Prevalence, severity, and self-management of depressive mood among community-dwelling people with spinal cord injury in Nepal


depressive mood
spinal cord injury

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Baniya, M., Kitrungrote, L., & Damkliang, J. (2022). Prevalence, severity, and self-management of depressive mood among community-dwelling people with spinal cord injury in Nepal. Belitung Nursing Journal, 8(2), 101–107.
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Accepted for publication: 2022-03-10
Peer reviewed: Yes

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Background: Depression is a common psychological condition after spinal cord injury. There are increased incidences of self-harm, suicidal behavior, and lower quality of life among people with spinal cord injury and depression. However, self-management of depressive symptoms in the community is less explored.

Objective: This study aimed to examine the prevalence, severity, and self-management of depressive mood in community-dwelling people with spinal cord injury.

Methods: A descriptive study was conducted in 2019 among 115 people with spinal cord injury discharged from three health centers and living in the 13 districts of Bagmati Province. Participants were selected using stratified random sampling. Questionnaires were related to demographics, health and environment, depressive mood, and self-management. Descriptive statistics and quantitative content analysis were used to analyze the data.

Results: Ninety-seven (84.3%) people with spinal cord injury had a depressive mood. Of these, 60.8% had moderate to severe depressive moods. They mainly used the internet and social media, shared feelings with family members, and practiced Hindu religious activities for depressive mood management because of the physical barriers to accessing a healthcare facility and easiness to use of non-pharmacological methods. Nearly half of participants who used sharing of feelings felt their depressive mood disappeared when they often used the method.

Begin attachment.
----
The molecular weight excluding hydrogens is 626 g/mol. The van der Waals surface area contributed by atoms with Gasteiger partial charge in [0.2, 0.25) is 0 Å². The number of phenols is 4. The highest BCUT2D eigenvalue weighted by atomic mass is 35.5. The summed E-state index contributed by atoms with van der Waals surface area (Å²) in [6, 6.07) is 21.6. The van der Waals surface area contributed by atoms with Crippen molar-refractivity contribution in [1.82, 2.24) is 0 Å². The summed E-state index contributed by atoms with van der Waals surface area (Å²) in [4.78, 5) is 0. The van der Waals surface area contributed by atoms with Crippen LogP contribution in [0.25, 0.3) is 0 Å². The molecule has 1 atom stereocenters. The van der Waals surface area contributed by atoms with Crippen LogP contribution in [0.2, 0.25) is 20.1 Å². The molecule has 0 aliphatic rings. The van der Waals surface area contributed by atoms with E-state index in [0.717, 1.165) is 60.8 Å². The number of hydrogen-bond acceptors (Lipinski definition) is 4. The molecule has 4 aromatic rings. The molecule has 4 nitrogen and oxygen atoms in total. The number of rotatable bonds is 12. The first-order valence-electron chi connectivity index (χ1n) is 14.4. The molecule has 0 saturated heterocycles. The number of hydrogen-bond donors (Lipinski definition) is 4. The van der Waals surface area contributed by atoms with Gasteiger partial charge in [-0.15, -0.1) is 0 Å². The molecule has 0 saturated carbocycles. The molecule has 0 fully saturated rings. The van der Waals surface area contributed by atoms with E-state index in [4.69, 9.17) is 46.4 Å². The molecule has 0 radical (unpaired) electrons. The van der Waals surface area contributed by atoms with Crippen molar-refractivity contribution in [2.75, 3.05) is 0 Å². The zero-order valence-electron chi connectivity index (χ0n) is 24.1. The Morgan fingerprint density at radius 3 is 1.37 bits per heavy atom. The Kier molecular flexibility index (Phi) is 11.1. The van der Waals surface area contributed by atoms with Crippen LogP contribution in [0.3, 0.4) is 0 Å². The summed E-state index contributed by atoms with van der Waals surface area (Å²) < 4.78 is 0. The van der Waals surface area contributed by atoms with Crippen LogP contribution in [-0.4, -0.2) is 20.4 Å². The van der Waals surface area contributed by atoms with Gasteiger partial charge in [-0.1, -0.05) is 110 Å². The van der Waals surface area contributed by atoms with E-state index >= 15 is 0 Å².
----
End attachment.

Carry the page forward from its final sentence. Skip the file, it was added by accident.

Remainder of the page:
Conclusion: Depressive mood following initial hospitalization is highly prevalent among people with spinal cord injury in Nepal, most of whom live in rural settings. Therefore, nurses and other health professionals should provide psychoeducation for this population and their family members to better address mental health problems. Facilitating pathways for those in rural areas to engage in social activities and timely treatment access may improve depressive mood. Nurses and other rehabilitation professionals can use social media to assess depressive moods and deliver management approaches in the community.

Supporting Agencies

Prince of Songkla University, Hat Yai, Thailand


Copyright (c) 2022 Mandira Baniya, Luppana Kitrungrote, Jintana Damkliang

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This work is licensed under a Creative Commons Attribution-NonCommercial 4.0 International License.

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Declaration of Conflicting Interest

The authors declare no conflict of interest.


The authors express gratitude to the Prince of Songkla University, Songkhla, Thailand, for partially funding this study, Spinal Injury Rehabilitation Center, National Trauma Center, Tribhuvan University Teaching Hospital, and all participants who agreed to take part in this study.

Authors’ Contributions

MB analyzed the data, wrote and revised the manuscript. LK designed the study, analyzed the data, wrote and revised the manuscript. JD designed the study and wrote the manuscript. All authors agreed with the content of the manuscript for publication and gave final approval of the version to be published.

Data Availability

The datasets generated and/or analyzed during the current study are not publicly available due to ethical restrictions but are available from the corresponding author on reasonable request.


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